Florida Gov. Ron DeSantis wouldn’t rule out launching missiles into Mexico to combat drug cartels if he’s elected president, saying that it’s “dependent on the situation.”
In a tense exchange with CBS Evening News’ Norah O’Donnell, the presidential hopeful was directly asked whether he would authorize an aerial attack inside the neighboring country. He began to respond, then pivoted.
“We would use all available — the tactics, I think, can be debated. If you have something you want to accomplish, people would brief you on the different ways you’d be able to do it,” DeSantis said. “So, that would be dependent on the situation.”
It’s the first time DeSantis, the most outspoken 2024 GOP presidential candidate when it comes to using military force at the border, has explicitly said he’d be open to using missiles against the southern neighbor. At the presidential debate in August, he said he would send U.S. special forces over the border — a statement that a campaign spokesperson later eased back to POLITICO.
O’Donnell challenged his response, noting that sending missiles and troops into Mexico is a significant difference in policy compared to only deploying the military to the southern border.
He dodged, asserting that cartels are “overrunning our border” and the president must take lethal action to stop them. DeSantis has repeatedly said he would authorize troops to use “deadly force” against cartel members.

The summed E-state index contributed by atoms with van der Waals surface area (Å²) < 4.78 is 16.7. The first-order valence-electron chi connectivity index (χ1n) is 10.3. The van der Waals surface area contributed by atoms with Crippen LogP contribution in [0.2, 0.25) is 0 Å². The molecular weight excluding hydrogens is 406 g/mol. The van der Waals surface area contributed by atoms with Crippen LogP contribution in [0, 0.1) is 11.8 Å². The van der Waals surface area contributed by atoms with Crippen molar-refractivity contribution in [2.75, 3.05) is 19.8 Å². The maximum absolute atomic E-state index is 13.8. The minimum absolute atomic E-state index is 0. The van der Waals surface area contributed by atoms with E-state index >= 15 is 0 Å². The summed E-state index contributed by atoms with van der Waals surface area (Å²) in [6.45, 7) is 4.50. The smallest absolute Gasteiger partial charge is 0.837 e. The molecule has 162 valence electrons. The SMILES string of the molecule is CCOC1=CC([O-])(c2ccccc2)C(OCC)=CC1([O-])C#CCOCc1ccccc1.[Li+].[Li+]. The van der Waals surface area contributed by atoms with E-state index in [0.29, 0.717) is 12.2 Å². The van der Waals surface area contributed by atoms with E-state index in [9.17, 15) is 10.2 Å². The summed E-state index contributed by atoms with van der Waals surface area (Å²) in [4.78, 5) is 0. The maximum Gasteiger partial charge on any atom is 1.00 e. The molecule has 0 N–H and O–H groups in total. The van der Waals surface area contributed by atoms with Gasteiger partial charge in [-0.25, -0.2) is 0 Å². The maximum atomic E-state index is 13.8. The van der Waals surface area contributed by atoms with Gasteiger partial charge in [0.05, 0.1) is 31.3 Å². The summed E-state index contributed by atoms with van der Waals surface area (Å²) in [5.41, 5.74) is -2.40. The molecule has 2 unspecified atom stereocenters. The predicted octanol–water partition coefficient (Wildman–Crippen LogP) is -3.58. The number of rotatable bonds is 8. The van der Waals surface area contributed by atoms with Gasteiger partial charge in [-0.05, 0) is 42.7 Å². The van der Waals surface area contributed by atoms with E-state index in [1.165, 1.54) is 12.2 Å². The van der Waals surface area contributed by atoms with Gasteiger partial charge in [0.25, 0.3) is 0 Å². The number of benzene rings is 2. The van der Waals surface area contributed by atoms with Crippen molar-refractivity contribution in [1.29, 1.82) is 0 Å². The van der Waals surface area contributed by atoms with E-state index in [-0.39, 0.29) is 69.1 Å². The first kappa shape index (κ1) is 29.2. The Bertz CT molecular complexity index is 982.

When asked if troops would be allowed to shoot migrants crossing the border, the governor clarified who would be targeted. A woman carrying a baby, he said, would not be the focus.
“There’s not going to be authorization to just shoot somebody like that,” he said. “But when somebody's got a backpack on and they're breaking through the wall, you know that’s hostile intent and you have every right to take action under those circumstances.”
DeSantis served as a military lawyer in the Judge Advocate General's Corps, which has drawn questions as to why the governor has stated shooting people crossing the border wearing backpacks is permitted by rules of engagement.
But taking such action, he said, would prevent future cartel members from crossing into the United States.
Alexander Ward contributed to this report.